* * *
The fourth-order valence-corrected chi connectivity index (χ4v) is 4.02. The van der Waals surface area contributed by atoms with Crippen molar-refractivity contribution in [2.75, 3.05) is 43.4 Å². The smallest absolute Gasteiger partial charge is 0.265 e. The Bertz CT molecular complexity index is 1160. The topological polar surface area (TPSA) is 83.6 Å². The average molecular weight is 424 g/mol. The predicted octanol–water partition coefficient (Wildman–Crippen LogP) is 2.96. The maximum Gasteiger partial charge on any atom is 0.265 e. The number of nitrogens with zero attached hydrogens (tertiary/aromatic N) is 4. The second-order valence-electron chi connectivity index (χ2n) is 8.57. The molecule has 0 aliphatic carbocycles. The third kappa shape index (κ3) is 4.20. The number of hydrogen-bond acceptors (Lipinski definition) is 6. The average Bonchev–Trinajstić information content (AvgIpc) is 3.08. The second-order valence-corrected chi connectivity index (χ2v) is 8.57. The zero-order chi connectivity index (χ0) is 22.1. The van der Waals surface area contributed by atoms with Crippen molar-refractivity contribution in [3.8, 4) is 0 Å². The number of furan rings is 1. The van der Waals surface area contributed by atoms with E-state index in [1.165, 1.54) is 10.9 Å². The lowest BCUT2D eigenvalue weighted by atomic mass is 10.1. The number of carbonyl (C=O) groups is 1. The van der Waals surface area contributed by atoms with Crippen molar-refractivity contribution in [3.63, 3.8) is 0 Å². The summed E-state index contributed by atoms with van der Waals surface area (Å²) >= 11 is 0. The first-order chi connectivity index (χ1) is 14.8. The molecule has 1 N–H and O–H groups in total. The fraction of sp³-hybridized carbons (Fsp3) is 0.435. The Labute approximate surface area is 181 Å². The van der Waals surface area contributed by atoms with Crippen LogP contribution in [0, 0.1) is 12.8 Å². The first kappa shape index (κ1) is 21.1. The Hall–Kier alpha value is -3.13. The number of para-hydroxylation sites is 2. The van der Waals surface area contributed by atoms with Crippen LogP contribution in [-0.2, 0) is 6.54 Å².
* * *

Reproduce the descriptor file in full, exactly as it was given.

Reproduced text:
The fourth-order valence-corrected chi connectivity index (χ4v) is 4.02. The van der Waals surface area contributed by atoms with Crippen molar-refractivity contribution in [2.75, 3.05) is 43.4 Å². The smallest absolute Gasteiger partial charge is 0.265 e. The Bertz CT molecular complexity index is 1160. The topological polar surface area (TPSA) is 83.6 Å². The average molecular weight is 424 g/mol. The predicted octanol–water partition coefficient (Wildman–Crippen LogP) is 2.96. The maximum Gasteiger partial charge on any atom is 0.265 e. The number of nitrogens with zero attached hydrogens (tertiary/aromatic N) is 4. The second-order valence-electron chi connectivity index (χ2n) is 8.57. The molecule has 0 aliphatic carbocycles. The third kappa shape index (κ3) is 4.20. The number of hydrogen-bond acceptors (Lipinski definition) is 6. The average Bonchev–Trinajstić information content (AvgIpc) is 3.08. The second-order valence-corrected chi connectivity index (χ2v) is 8.57. The zero-order chi connectivity index (χ0) is 22.1. The van der Waals surface area contributed by atoms with Crippen molar-refractivity contribution in [3.8, 4) is 0 Å². The number of furan rings is 1. The van der Waals surface area contributed by atoms with E-state index in [1.165, 1.54) is 10.9 Å². The lowest BCUT2D eigenvalue weighted by atomic mass is 10.1. The number of carbonyl (C=O) groups is 1. The van der Waals surface area contributed by atoms with Crippen molar-refractivity contribution in [3.63, 3.8) is 0 Å². The summed E-state index contributed by atoms with van der Waals surface area (Å²) >= 11 is 0. The first-order chi connectivity index (χ1) is 14.8. The molecule has 1 N–H and O–H groups in total. The fraction of sp³-hybridized carbons (Fsp3) is 0.435. The Labute approximate surface area is 181 Å². The van der Waals surface area contributed by atoms with Crippen LogP contribution in [0, 0.1) is 12.8 Å². The first kappa shape index (κ1) is 21.1. The Hall–Kier alpha value is -3.13. The number of para-hydroxylation sites is 2. The van der Waals surface area contributed by atoms with Crippen LogP contribution in [-0.2, 0) is 6.54 Å².